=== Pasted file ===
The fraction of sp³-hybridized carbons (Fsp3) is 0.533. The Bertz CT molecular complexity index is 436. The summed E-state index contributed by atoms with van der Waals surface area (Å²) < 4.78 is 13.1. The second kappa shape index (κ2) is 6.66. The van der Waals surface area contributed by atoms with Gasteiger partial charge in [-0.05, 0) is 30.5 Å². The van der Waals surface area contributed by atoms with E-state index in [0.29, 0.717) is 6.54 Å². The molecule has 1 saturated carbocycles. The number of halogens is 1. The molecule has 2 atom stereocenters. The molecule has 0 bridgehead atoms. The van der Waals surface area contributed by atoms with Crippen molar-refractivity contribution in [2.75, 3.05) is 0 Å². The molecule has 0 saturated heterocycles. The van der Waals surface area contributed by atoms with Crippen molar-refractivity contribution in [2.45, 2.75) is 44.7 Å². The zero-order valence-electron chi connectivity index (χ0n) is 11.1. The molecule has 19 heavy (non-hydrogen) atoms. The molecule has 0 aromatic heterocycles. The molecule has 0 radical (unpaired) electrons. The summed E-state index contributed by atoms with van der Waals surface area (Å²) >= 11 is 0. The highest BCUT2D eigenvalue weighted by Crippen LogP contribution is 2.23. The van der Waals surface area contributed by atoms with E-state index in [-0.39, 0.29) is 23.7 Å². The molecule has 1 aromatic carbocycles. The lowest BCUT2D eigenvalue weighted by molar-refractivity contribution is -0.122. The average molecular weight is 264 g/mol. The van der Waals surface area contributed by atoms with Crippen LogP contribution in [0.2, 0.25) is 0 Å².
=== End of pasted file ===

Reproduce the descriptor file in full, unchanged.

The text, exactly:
The fraction of sp³-hybridized carbons (Fsp3) is 0.533. The Bertz CT molecular complexity index is 436. The summed E-state index contributed by atoms with van der Waals surface area (Å²) < 4.78 is 13.1. The second kappa shape index (κ2) is 6.66. The van der Waals surface area contributed by atoms with Gasteiger partial charge in [-0.05, 0) is 30.5 Å². The van der Waals surface area contributed by atoms with E-state index in [0.29, 0.717) is 6.54 Å². The molecule has 1 saturated carbocycles. The number of halogens is 1. The molecule has 2 atom stereocenters. The molecule has 0 bridgehead atoms. The van der Waals surface area contributed by atoms with Crippen molar-refractivity contribution in [2.75, 3.05) is 0 Å². The molecule has 0 saturated heterocycles. The van der Waals surface area contributed by atoms with Crippen molar-refractivity contribution in [2.45, 2.75) is 44.7 Å². The zero-order valence-electron chi connectivity index (χ0n) is 11.1. The molecule has 19 heavy (non-hydrogen) atoms. The molecule has 0 aromatic heterocycles. The molecule has 0 radical (unpaired) electrons. The summed E-state index contributed by atoms with van der Waals surface area (Å²) >= 11 is 0. The highest BCUT2D eigenvalue weighted by Crippen LogP contribution is 2.23. The van der Waals surface area contributed by atoms with E-state index in [-0.39, 0.29) is 23.7 Å². The molecule has 1 aromatic carbocycles. The lowest BCUT2D eigenvalue weighted by molar-refractivity contribution is -0.122. The average molecular weight is 264 g/mol. The van der Waals surface area contributed by atoms with Crippen LogP contribution in [0.2, 0.25) is 0 Å².